Chapter 2: The Ocoee Massacre in National Context

The Ocoee Massacre was not a random event, but part of a pattern of intimidation and violence that marked the post-Civil War South generally and the years 1915-1920 specifically. White southerners had devoted decades of work to construct state constitutions and enact laws that disfranchised Black voters and denied Black citizens equal access to public spaces. When law failed to accomplish White supremacy, violence in the form of arson, beatings, and lynchings occurred. Florida was a particularly brutal place for Blacks. Over the period 1880-1950, relative to its population size, Florida had more lynchings than any other state. Six Florida counties were listed among the 25 most violent counties in the South, including Orange County. In the post-WWI era, anti-Black violence became a public spectacle that was often advertised in advance and attended by men, women, and children who posed for photographs with and collected souvenirs from the brutalized bodies.

The Ku Klux Klan

Membership in the KKK included women and children. (Public domain image.)

The second manifestation of the KKK was more open and spread across the nation, claiming millions of members by 1925. The Klan claimed to protect American families and Protestant Christianity. It preached White supremacy, nativism, anti-Catholicism and anti-Semitism, and supported Prohibition.

The revival of the KKK in 1915 coincided with the fiftieth anniversary of the end of the Civil War and the release of D.W. Griffith’s, The Birth of a Nation. The silent film venerated the Lost Cause, lent credibility to the pseudo-legitimacy of the Dunning School of historiography, and justified anti-Black violence. Based on the Thomas Dixon novel, The Clansman, published in 1905, it was the first film screened at the White House during the first term of Woodrow Wilson. The film was a cultural and technological spectacle that reified American legal and customary apartheid. The National Association for the Advancement of Colored People (NAACP) protested the film’s anti-Black representations.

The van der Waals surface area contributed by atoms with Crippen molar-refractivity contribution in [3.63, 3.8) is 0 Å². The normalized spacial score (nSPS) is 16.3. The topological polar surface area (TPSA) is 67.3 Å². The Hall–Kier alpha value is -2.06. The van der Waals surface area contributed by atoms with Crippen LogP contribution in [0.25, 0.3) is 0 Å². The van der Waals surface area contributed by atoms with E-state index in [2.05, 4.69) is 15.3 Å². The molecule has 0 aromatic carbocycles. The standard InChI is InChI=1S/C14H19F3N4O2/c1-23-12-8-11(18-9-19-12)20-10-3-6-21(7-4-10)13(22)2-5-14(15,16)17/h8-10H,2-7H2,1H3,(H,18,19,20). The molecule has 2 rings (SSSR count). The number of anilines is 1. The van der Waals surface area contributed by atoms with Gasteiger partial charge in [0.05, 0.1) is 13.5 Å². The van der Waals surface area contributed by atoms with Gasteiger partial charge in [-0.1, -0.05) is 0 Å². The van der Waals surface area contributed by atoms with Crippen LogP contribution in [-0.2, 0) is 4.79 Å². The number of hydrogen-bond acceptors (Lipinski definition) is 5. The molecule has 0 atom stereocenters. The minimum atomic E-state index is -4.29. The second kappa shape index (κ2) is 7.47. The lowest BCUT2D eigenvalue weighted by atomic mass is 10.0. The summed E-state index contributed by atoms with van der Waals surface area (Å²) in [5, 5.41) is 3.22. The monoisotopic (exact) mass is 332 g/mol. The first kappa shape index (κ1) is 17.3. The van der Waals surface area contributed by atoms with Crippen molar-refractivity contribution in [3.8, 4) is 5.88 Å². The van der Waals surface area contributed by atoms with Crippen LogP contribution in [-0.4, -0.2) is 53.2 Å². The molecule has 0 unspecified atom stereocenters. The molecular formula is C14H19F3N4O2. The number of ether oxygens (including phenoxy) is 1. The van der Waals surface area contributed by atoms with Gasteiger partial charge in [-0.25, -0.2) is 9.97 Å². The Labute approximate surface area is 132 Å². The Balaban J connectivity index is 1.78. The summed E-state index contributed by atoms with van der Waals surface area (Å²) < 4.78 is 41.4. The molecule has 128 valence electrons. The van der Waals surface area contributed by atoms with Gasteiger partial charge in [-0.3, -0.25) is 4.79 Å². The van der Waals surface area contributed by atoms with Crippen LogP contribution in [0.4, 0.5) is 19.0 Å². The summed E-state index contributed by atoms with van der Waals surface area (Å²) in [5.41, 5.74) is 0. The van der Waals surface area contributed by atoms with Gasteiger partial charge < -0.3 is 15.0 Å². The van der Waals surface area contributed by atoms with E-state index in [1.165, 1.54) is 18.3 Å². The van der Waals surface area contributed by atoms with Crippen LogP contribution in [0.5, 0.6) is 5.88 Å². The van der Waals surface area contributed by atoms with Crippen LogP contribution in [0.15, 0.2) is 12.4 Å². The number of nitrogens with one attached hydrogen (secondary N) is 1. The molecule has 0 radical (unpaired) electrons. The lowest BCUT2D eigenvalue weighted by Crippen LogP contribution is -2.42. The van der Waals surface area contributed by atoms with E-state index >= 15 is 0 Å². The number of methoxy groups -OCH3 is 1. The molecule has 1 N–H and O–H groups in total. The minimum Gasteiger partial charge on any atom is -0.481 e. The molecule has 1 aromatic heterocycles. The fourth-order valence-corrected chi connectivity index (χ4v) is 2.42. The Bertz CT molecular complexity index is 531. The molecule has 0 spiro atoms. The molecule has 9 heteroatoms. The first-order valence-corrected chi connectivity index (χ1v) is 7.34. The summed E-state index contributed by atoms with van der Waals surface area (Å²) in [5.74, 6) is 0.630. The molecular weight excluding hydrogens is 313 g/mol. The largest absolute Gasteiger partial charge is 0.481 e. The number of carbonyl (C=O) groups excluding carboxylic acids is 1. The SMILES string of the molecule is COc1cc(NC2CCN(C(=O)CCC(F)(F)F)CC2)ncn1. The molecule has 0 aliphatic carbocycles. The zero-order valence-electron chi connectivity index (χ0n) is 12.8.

World War I

True Sons of Freedom. (Charles Gustrine, “True Sons of Freedom,” World War I Exhibits, accessed June 12, 2021,

The 1917 American entry into World War I produced a national propaganda campaign to “sell” the war to a nation that had re-elected Woodrow Wilson to his second term as president on the slogan “He kept us out of war.” Americans needed a purpose worth fighting for and Wilson gave it to them: “Make the World Safe for Democracy.” Whites everywhere and people of color in the United States and the colonized areas of the world heard very different things in that slogan.  Convincing the American people to send their sons into a war that already had claimed millions of lives and to make the economic sacrifices necessary to fund the equipping of a modern military force also required an intense marshaling of nationalism that centered on naming and identifying with 100% Americanism. Rumors questioning the loyalty of German-American citizens, immigrants, and Blacks abounded, with violence against those identified as suspicious intensifying and increasing.  The end of the war, however, did not return international peace and did not end the domestic violence, especially violence against Black American citizens.

With a noble cause they saw as worthy of sacrifice, White soldiers and political leaders in the United States viewed the military experience of war as an opportunity to demonstrate heroism. Colonized people of color around the world believed that winning the war would enable them to rule themselves. Black citizens in the United States lent their support to the war with the expectation that service on behalf of the nation would entitle them to the full rights of citizenship, even though some Black leaders warned that fighting in all the wars over the preceding 150 years of the nation’s history had not produced the outcome they sought. Whites viewed Black military service as a means to acquire labor for support services for White soldiers fighting in the trenches. When the war ended colonized people pursued their claims to self-rule and Black soldiers returned to the United States to claim their rights; White soldiers returned home validated in their sense of White superiority.